Saturday, January 6, 2018: 4:10 PM
Columbia 11 (Washington Hilton)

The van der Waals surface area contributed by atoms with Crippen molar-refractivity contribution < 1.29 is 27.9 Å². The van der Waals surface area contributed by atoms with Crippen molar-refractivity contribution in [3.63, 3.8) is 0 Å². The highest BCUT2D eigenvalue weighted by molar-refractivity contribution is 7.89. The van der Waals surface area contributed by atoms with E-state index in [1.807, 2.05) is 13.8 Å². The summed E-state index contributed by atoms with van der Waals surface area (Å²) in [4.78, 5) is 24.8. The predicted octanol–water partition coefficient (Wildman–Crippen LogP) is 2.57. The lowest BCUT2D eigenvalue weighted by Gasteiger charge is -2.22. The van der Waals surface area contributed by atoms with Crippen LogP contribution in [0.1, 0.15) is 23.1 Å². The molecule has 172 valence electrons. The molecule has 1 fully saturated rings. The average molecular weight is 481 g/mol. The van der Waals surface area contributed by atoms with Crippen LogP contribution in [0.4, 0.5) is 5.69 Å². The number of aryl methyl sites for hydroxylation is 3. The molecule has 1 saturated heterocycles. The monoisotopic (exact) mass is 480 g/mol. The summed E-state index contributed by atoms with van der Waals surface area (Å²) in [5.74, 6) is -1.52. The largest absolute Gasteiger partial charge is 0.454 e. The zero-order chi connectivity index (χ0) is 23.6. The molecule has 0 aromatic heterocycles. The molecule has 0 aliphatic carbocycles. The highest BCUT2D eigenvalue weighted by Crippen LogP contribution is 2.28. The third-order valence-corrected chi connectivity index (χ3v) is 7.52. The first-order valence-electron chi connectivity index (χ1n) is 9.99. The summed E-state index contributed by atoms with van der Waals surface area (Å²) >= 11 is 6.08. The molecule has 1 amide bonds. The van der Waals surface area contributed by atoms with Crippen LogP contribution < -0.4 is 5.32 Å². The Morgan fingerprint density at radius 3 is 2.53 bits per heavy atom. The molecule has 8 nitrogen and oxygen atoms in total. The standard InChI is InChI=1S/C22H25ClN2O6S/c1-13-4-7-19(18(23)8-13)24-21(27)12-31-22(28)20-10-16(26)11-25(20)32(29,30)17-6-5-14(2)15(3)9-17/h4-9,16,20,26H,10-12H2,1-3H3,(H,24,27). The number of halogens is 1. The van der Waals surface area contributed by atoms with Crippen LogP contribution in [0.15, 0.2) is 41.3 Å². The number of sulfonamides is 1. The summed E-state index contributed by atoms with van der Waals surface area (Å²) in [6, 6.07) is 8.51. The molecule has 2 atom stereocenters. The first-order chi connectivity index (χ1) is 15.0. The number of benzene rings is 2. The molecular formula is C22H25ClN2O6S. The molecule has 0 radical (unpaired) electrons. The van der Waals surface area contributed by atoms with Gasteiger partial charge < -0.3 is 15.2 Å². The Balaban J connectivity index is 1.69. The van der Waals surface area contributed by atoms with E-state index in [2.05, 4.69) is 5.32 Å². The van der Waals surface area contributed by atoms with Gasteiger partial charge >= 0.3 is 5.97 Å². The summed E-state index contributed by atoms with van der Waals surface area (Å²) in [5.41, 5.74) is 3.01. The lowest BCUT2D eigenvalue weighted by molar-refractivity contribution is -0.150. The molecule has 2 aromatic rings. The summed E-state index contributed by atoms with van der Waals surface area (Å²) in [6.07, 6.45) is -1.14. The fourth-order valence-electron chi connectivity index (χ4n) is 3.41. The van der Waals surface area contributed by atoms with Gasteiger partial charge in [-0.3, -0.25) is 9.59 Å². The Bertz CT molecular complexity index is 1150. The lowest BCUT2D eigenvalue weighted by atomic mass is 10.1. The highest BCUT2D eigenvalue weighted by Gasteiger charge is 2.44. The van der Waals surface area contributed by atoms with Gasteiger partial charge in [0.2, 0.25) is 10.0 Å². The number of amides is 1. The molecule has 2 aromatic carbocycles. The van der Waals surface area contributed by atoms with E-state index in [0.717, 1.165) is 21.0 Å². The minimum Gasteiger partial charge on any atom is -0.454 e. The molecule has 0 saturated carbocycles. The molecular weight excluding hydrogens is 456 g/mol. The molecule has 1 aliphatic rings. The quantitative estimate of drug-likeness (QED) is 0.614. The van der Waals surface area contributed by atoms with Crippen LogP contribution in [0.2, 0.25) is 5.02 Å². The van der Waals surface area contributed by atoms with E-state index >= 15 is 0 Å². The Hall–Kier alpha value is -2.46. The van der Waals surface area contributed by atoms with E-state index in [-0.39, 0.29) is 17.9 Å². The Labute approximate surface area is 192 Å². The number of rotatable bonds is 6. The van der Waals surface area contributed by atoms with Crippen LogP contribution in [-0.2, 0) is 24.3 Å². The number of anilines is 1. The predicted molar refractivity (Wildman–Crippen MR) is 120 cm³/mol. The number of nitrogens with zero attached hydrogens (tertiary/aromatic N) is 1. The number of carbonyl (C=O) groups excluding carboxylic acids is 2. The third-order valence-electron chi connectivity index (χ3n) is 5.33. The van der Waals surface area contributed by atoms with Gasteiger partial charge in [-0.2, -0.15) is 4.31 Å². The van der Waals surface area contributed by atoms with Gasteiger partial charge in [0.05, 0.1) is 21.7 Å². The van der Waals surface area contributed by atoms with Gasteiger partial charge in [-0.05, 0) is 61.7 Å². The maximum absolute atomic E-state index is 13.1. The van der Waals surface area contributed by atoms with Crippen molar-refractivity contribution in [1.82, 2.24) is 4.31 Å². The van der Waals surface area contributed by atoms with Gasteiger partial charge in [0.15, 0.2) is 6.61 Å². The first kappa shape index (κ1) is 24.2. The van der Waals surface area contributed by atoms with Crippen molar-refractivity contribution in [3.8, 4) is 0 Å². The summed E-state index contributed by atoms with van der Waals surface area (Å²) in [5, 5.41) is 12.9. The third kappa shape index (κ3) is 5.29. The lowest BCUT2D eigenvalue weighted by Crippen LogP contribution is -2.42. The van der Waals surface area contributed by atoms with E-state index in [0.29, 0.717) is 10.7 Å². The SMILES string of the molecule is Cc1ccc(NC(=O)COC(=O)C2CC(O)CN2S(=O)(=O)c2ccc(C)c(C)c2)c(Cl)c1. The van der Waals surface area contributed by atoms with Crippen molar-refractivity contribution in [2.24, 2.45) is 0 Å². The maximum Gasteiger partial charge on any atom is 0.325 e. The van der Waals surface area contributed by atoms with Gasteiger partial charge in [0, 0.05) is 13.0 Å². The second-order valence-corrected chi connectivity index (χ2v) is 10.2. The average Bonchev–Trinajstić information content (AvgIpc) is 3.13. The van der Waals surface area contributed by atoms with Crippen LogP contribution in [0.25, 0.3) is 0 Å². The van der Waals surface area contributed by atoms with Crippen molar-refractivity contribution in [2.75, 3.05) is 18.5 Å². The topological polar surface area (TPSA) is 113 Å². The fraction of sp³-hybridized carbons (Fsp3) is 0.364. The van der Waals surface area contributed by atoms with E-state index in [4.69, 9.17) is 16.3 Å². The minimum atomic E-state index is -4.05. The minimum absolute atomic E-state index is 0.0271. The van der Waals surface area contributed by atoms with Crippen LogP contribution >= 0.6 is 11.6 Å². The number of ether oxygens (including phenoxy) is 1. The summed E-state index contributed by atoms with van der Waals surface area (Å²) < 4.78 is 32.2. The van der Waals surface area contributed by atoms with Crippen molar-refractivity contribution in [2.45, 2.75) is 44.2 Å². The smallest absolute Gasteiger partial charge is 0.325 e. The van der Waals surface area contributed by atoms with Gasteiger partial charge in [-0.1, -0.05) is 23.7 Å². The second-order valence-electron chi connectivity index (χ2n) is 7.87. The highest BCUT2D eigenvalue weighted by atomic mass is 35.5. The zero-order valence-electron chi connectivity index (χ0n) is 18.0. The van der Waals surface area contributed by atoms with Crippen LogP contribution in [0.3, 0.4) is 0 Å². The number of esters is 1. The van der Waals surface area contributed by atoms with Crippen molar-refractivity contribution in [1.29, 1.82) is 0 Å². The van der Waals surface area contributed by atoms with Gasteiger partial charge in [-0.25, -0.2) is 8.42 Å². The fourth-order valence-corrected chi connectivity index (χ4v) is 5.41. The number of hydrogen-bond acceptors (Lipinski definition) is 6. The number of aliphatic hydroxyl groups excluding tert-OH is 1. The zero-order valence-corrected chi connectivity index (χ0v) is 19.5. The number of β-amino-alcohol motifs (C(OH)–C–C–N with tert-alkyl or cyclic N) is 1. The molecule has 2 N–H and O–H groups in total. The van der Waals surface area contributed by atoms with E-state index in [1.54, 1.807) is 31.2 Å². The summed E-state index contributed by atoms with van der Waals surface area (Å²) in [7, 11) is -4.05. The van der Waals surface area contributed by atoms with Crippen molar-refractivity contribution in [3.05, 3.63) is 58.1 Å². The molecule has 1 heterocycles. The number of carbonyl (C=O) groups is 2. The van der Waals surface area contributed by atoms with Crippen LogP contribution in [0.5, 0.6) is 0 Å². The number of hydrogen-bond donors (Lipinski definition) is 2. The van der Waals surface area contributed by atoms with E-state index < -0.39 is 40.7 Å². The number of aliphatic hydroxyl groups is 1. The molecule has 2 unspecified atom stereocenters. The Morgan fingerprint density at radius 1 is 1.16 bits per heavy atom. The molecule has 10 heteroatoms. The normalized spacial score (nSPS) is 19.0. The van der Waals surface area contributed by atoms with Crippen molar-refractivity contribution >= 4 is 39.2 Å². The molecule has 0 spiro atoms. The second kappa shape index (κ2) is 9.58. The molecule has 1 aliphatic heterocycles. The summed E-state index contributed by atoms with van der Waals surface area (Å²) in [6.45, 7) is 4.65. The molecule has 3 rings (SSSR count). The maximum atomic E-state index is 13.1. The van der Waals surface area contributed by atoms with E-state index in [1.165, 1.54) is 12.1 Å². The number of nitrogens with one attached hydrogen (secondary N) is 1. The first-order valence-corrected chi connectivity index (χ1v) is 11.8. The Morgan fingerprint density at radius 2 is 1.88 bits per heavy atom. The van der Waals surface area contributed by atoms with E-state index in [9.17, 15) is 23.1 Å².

Panic over Pan-Islamism and the hysteria around the fanaticism of the ‘Mohammeddan Revival’ in the last quarter of 19th century, I argue, have obscured a much subtle transformation that was taking place across Muslim communities. In this paper, I would like to demonstrate the proliferation of discourses around Islamic sovereignty as an undoing of the racial infrastructure of European imperial governance. Focusing on the North Indian Muslims and their take on Khilafat, I would like to show how Muslims produced themselves as ungovernable subjects. Historiography on the politics of Ottoman Caliphate has exclusively prioritized a state-centered approach. First, the intensification of Ottoman Caliphate’s ecumenical claims during the reign of Abdulhamid II (1876-1909) and then, the utilization of Caliphate by the Committee for Union and Progress to declare a global jihad during World War I have given historians a plethora of cases and questions to explore (Öke 1988, Lüdke 2005, Qureshi 2008, Hassan 2009, Ardıç 2012, Kersten 2015). However, I argue that this literature failed to question the statist consensus on the concept of the caliphate and marginalized its recreation in the colony. Following the recent scholarship that takes seriously the margins of the Islamic world (Zürcher et al. 2016), this paper will inquire into the vernacular politics of Khilafat from 1897 (Turco-Greek War) to 1924 and its critique of the Ottoman Caliphate. Using Urdu, Ottoman and British archival documents, I will delineate the colonial emergence of the Islamic sovereignty which will provide the infrastructure for post-colonial Islamisms.
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